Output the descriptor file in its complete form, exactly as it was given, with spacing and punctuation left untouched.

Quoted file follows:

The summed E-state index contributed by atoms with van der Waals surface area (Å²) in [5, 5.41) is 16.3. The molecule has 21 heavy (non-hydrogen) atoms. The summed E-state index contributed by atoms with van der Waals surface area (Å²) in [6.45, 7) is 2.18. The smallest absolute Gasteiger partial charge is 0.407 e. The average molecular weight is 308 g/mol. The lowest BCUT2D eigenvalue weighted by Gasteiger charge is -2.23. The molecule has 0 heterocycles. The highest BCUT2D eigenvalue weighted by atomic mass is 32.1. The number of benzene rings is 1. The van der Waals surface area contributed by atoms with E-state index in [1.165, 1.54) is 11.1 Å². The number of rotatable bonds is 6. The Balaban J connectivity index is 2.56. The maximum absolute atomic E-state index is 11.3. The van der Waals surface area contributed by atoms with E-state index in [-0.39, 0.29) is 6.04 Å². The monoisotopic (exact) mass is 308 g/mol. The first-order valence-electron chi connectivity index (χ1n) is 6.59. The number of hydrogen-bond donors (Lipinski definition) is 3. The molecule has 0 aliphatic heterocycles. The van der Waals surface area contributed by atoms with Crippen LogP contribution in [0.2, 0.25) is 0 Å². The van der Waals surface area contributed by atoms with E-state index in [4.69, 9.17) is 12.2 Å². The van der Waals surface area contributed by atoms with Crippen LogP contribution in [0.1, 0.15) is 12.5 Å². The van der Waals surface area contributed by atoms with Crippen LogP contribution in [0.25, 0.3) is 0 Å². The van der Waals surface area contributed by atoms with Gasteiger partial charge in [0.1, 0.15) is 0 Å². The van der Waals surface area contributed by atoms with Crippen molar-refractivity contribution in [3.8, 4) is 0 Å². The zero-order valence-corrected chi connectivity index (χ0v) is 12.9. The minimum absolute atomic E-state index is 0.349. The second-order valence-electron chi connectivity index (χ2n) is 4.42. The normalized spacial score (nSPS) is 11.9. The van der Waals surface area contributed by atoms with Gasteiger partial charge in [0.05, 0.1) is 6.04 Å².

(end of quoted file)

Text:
The summed E-state index contributed by atoms with van der Waals surface area (Å²) in [5, 5.41) is 16.3. The molecule has 21 heavy (non-hydrogen) atoms. The summed E-state index contributed by atoms with van der Waals surface area (Å²) in [6.45, 7) is 2.18. The smallest absolute Gasteiger partial charge is 0.407 e. The average molecular weight is 308 g/mol. The lowest BCUT2D eigenvalue weighted by Gasteiger charge is -2.23. The molecule has 0 heterocycles. The highest BCUT2D eigenvalue weighted by atomic mass is 32.1. The number of benzene rings is 1. The van der Waals surface area contributed by atoms with E-state index in [1.165, 1.54) is 11.1 Å². The number of rotatable bonds is 6. The Balaban J connectivity index is 2.56. The maximum absolute atomic E-state index is 11.3. The van der Waals surface area contributed by atoms with E-state index in [-0.39, 0.29) is 6.04 Å². The monoisotopic (exact) mass is 308 g/mol. The first-order valence-electron chi connectivity index (χ1n) is 6.59. The number of hydrogen-bond donors (Lipinski definition) is 3. The molecule has 0 aliphatic heterocycles. The van der Waals surface area contributed by atoms with Crippen LogP contribution in [0.2, 0.25) is 0 Å². The van der Waals surface area contributed by atoms with E-state index in [4.69, 9.17) is 12.2 Å². The van der Waals surface area contributed by atoms with Crippen LogP contribution in [0.1, 0.15) is 12.5 Å². The van der Waals surface area contributed by atoms with Crippen LogP contribution in [0.25, 0.3) is 0 Å². The van der Waals surface area contributed by atoms with Gasteiger partial charge in [0.1, 0.15) is 0 Å². The van der Waals surface area contributed by atoms with Crippen molar-refractivity contribution in [3.8, 4) is 0 Å². The zero-order valence-corrected chi connectivity index (χ0v) is 12.9. The minimum absolute atomic E-state index is 0.349. The second-order valence-electron chi connectivity index (χ2n) is 4.42. The normalized spacial score (nSPS) is 11.9. The van der Waals surface area contributed by atoms with Gasteiger partial charge in [0.05, 0.1) is 6.04 Å².